Sleep Experts Seek Sleep Apnea, Diabetes Link

Armen Hareyan's picture

Researchers are seeking clues to determine if maligned fat cells in certain patients are actually secreting substances which may have protective and preventive effects for certain conditions.

Sleep medicine experts at The Ohio State University Medical Center are investigating blood glucose levels and the role of fat cells in patients with obstructive sleep apnea (OSA), a common sleep disorder in which breathing is interrupted for brief periods during sleep when the airway becomes occluded.

"Obstructive sleep apnea is strongly associated with the risk of having diabetes, and this association appears to be independent of obesity, which is a common factor for both conditions," says Dr. Ulysses Magalang, medical director of Ohio State's Sleep Disorders Center.

"We do not know whether obstructive sleep apnea causes diabetes. What we do know is that patients with sleep apnea have an increased insulin resistance, a hallmark of patients with diabetes and also a known risk factor for heart disease," adds Magalang, who has been conducting a study involving obstructive sleep apnea patients using continuous positive airway pressure treatment and its effects on the blood levels of substances secreted by fat cells.

"In the past, fat cells were thought of as simply inactive sites for storage of energy, but we now know that they actually secrete a variety of substances with significant effects on the body's metabolism," says Magalang, also a pulmonologist and critical care specialist at the Medical Center. "While most of these substances have undesirable effects, others may have the opposite reactions and improve insulin resistance and even prevent atherosclerosis.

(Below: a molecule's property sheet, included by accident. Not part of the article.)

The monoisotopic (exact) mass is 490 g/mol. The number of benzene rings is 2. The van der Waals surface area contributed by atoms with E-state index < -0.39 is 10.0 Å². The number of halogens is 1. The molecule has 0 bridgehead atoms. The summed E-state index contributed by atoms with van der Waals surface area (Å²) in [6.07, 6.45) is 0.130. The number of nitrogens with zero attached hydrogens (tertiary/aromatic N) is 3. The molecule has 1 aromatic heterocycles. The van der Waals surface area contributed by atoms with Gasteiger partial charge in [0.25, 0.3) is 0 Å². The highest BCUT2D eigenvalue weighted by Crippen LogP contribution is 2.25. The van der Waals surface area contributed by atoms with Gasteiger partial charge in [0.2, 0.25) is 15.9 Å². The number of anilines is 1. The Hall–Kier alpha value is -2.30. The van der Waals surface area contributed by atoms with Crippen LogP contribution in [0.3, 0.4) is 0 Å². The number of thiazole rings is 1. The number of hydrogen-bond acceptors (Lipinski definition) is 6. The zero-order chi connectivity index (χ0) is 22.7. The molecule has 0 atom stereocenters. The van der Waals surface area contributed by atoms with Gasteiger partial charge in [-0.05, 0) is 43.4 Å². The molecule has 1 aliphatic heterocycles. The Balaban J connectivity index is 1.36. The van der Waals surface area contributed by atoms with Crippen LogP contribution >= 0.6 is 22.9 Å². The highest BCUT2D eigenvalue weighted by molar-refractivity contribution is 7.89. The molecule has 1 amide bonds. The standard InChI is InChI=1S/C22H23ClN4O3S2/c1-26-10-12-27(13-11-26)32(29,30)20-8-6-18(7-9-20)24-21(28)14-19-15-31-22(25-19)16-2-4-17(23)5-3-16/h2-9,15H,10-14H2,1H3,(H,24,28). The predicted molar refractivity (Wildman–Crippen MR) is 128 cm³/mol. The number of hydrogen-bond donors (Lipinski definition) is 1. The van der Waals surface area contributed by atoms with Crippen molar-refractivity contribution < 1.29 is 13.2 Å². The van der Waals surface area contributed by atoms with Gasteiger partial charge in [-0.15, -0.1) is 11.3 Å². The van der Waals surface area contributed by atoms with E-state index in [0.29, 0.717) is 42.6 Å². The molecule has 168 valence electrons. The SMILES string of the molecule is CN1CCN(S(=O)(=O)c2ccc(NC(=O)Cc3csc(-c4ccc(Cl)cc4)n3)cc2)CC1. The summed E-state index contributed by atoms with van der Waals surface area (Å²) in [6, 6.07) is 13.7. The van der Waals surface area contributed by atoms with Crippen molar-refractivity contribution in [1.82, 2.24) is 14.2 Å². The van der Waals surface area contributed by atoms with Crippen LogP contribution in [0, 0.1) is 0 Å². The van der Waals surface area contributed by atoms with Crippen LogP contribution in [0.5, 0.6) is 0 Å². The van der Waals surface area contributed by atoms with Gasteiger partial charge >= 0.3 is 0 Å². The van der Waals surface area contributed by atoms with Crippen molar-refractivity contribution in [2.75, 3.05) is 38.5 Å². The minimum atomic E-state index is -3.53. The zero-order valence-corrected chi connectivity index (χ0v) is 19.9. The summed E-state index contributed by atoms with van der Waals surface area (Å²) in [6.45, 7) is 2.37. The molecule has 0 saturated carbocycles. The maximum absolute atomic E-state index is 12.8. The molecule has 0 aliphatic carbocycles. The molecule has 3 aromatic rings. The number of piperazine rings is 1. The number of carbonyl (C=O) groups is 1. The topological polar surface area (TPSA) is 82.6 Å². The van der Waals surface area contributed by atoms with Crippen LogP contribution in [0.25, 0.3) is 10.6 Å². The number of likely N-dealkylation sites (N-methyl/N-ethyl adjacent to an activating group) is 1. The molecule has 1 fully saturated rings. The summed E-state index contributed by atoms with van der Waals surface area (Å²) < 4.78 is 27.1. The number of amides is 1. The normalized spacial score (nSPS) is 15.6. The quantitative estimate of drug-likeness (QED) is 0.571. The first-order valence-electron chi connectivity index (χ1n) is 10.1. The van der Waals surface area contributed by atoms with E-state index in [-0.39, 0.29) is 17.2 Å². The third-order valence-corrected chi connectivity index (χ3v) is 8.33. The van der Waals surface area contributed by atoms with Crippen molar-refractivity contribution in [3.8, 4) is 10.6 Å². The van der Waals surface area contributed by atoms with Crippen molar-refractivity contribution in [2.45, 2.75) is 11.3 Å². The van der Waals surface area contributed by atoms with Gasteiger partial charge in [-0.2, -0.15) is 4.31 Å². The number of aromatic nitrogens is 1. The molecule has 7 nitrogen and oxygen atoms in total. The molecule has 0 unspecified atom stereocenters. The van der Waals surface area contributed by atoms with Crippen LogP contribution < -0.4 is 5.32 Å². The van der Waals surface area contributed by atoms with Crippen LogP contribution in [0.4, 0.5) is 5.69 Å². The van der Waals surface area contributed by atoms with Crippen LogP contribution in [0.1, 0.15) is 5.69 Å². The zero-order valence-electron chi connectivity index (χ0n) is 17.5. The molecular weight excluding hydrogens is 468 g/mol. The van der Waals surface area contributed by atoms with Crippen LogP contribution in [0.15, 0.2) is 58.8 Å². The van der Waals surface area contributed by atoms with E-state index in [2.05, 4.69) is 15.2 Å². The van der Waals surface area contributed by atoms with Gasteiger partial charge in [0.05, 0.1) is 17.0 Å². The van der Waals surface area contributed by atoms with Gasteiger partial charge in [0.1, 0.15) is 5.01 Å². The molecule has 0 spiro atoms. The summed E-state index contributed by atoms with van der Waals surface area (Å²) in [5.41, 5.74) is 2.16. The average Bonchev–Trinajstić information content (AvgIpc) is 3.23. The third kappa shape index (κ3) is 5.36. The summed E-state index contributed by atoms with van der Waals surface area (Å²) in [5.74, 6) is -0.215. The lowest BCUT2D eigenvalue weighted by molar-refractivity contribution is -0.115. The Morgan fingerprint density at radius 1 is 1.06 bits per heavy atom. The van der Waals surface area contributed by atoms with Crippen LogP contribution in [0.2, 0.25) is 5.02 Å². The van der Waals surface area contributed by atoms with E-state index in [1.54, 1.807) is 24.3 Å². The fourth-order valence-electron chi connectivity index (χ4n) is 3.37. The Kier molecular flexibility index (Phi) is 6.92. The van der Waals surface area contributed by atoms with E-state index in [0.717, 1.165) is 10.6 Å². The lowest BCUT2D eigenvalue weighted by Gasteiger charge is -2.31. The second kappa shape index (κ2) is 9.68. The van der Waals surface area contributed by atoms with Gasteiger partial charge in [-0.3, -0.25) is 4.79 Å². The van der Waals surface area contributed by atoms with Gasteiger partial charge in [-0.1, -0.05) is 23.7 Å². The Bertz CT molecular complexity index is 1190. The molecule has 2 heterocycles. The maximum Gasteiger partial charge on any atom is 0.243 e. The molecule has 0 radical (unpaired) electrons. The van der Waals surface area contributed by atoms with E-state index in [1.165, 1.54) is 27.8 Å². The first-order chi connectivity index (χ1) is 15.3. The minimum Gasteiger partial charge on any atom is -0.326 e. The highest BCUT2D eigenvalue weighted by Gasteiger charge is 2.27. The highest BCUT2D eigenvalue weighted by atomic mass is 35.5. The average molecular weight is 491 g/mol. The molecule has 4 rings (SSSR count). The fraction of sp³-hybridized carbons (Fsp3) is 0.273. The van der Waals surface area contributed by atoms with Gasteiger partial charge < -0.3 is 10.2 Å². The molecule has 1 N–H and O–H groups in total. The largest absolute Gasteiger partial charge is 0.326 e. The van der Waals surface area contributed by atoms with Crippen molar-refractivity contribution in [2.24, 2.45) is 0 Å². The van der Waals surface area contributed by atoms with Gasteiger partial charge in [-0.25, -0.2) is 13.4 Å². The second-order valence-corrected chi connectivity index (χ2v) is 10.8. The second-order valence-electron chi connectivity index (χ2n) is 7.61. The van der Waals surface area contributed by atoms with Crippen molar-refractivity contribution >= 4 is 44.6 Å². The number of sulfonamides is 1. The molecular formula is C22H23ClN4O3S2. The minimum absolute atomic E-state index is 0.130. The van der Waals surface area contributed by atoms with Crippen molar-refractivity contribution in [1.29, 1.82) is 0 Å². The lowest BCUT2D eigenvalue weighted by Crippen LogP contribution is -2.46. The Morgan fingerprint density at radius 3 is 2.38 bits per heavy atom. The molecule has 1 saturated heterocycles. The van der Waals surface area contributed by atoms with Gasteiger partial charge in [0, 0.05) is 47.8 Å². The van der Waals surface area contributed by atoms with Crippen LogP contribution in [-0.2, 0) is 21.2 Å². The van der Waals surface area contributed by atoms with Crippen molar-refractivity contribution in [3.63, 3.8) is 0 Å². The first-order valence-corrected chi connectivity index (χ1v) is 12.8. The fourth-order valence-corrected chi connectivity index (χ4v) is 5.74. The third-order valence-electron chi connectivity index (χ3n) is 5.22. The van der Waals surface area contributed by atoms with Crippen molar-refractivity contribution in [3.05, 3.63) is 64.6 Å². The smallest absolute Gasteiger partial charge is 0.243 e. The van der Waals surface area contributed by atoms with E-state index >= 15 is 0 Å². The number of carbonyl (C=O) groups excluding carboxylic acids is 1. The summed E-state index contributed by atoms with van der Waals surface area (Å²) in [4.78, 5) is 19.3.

"It is of great interest to us that the levels of some of these substances secreted by fat cells with desirable effects go down with increasing obesity and also in our patients with obstructive sleep apnea," adds Magalang.

Repetitive dipping of blood oxygen levels and the associated brain arousals result in common symptoms, such as lack of concentration, sleepiness and fatigue. OSA has been implicated as a risk factor for a variety of other conditions including heart disease, stroke and diabetes.

Continuous positive airway pressure treatment has been proven effective, but only roughly 60 percent of patients with obstructive sleep apnea will be compliant long-term, according to Magalang.

Continuous positive airway pressure forces air into the nasal passages, via a pump, at a pressure high enough to withstand obstructions in the airway. The airway pressure stimulates normal breathing, during both inspiration and expiration.

In addition to using the breathing masks at night, some patients resort to wearing dental devices or undergo surgery to prevent airway blockage.

"Understanding the basic mechanics of why insulin resistance develops in patients with OSA is important because it will help develop new treatment strategies for improving blood glucose control and, perhaps, prevent cardiovascular disease in these patients," Magalang says.